Ramadhan – The Auspicious 9th Month of the Islamic Calendar


Ramadhan or Ramzan is a most auspicious and celebrated festival month by the Islamic community all over the world. Ramazan is a month of fasting, a month of prayer, and a month of devotion. Moreover, the word Ramadhan has derived from Arabic known as scorching heat. Muslims worldwide practice fasting during the month of Ramadhan from sunrise to sunset every day. The practice has known as Sawm or Siyam. It has been said to be Fard or Fardh, a mandatory practice commanded by God for Islams to follow. It is their religious duty. There are a few exceptions in following Sawm based on their condition. They break their fasting through the nightly feast. The feast has called iftar. The feast during the day has known as Suhur. In regions where a night with the sun, people follow the timings of Mecca or the closest country with day and night prominent.

Eid Mubarak !

Muhammad’s First Revelation

In 610 AD, Gabriel (Angel Jibril) visited Prophet Muhammad in a cave Hira near Mecca on Jabal an-Nour mountain. He revealed the beginnings of the Quran to the prophet. This event has known as Muhammad’s first revelation. This occurred on the 21st Ramadhan of 610 CE.

Month of Ramadhan

Laylat al-Qadr or Qadr Night is the first night of revelation, which translates as the Night of Power or the Night of Destiny. This was the first time God’s word, delivered to the Prophet through Jibril. The revelation established Mohammed as Allah’s Messenger, as he was charged with relaying God’s message to the people. It is thought to have occurred on one of Ramadhan’s last 10 days. As a result, the last 10 days are regarded extremely good and sacred.

As Islam grew in popularity and power, those opposed to the young religion resorted to violence, forcing Muhammad and his followers to evacuate Mecca for the city of Medina in 622 AD. The practice of Ramadhan became a major component of the Muslim religion in the second year following the journey to Medina.

Battle of Badr

The pivotal Battle of Badr took place on the 17th day of Ramadhan in 624. This battle aided in the establishment of the new faith. Badr is located on the Saudi Arabian shore, some miles from Medina. Moreover, it was here that Muhammad’s Muslim warriors were outnumbered three to one by their foes, an Arab tribe, known as the Quraysh. According to the Qur’an, heavenly forces in the shape of thousands of angels came to their help. After his triumph, the Prophet showed mercy to his Qurayshi prisoners of battle, saving their lives.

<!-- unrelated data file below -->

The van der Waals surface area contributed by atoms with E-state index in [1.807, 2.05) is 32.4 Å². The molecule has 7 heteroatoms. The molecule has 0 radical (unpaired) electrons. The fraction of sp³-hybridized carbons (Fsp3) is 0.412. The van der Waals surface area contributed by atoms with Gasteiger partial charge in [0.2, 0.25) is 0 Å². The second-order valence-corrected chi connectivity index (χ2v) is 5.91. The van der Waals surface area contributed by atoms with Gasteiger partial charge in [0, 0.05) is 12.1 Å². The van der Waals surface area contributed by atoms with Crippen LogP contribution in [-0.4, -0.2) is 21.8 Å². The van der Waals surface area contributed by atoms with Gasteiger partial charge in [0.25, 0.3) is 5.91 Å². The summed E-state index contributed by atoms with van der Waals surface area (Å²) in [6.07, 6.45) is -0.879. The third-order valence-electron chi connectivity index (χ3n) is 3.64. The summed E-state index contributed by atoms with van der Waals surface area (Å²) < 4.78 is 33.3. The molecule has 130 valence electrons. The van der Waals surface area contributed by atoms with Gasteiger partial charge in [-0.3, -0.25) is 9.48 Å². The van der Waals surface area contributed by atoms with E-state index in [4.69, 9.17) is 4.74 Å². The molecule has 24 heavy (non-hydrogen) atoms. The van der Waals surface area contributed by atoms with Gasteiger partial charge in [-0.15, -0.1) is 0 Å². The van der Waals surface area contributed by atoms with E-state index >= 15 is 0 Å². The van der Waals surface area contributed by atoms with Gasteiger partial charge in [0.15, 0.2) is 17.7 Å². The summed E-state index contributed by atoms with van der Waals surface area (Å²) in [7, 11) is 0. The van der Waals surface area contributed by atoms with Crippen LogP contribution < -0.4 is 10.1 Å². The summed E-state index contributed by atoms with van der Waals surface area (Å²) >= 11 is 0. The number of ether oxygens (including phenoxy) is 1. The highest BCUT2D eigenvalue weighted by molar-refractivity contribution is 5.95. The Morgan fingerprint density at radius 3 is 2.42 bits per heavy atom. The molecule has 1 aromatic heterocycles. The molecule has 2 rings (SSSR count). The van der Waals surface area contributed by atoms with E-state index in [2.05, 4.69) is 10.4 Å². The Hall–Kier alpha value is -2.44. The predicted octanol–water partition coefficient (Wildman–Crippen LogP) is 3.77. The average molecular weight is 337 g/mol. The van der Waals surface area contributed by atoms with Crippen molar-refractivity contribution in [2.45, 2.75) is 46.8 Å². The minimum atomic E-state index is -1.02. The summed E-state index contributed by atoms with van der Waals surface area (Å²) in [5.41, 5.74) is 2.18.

During the month of Ramadhan, some other legendary military adventures would take place. Six years after the Prophet’s victory at Badr, Muhammad and hundreds of his supporters conquered Mecca and destroyed the pagan idols that they discovered. This was the climax of the struggle against the Quraysh, and it was a watershed point in Islam’s early history.

Battle of Hattin

Many decades after the Prophet’s death in 632, Muslim armies commanded by the famed ruler and military genius Saladin defeated Christian Crusaders at the Battle of Hattin in 1187, during Ramadhan. His resounding victory cleared the way for the demise of Crusader authority in the region. Further, it paved the way for the re-conquest of Jerusalem by Muslims. In 1260, another watershed milestone in Ramadhan history occurred with the Battle of Ain Jalut. This resulted in Mamluk armies headed by Sultan Saif Al-Din Qutuz eventually being able to halt the Mongol Empire’s expansion into the Middle East.

Eid Al-Fitr

Nowadays, Ramadhan is a season of peace, with the fasting month culminating in the unfettered joy of Eid Al-Fitr. This is a joyous period during which Muslims visit family and friends, exchange presents, and indulge in delectable sweet delights. The seeing of the new moon marks the start of Eid Al-Fitr, just as the appearance of the crescent moon marks the start of Ramadhan.

Celebration of Ramadhan

During Ramadhan, Muslims endeavour to improve their spiritual lives and strengthen their ties with Allah. They do this through praying and reciting the Quran, acting with intention and selflessness, and refraining from gossiping, lying, and fighting.


Fasting between dawn and sunset is mandatory for all Muslims throughout the month, except for those who are unwell, pregnant, travelling, old, or menstruation. Skipped fasting days can be made up throughout the year, either all at once or one day at a time.

Meals provide a moment for Muslims to socialise with people in the community and break their fast together. Suhoor, or pre-dawn breakfast, served around 4:00 am, before the first prayer of the day, fajr. Once the sunset prayer, Maghreb, is completed, the evening meal, iftar, can begin around 7:30.

Muslims eat dates during suhoor and iftar because the Prophet Mohammad broke his fast with dates and a glass of water. Dates, a Middle Eastern staple, are high in nutrients, easy to digest, and offer sugar to the body after a long day of fasting.


Zakat is an Islamic finance phrase that refers to an individual’s responsibility to contribute a set amount of their money to charitable charities each year. It is a religious obligation for Muslims and is one of the five pillars of Islam.


Tarawih or Taraweeh prayer is one of the most notable features of Ramadhan nights; during the whole month, Muslims gather at night to follow some optional rak`at and listen to and reflect on the Qur’an’s recital.

Over the thirty days of Ramadhan, Muslims are motivated to read the complete Quran, which is divided into thirty juz’ (sections). Some Muslims add one juz’ recitation into each of the thirty tarawih sessions observed during the month.

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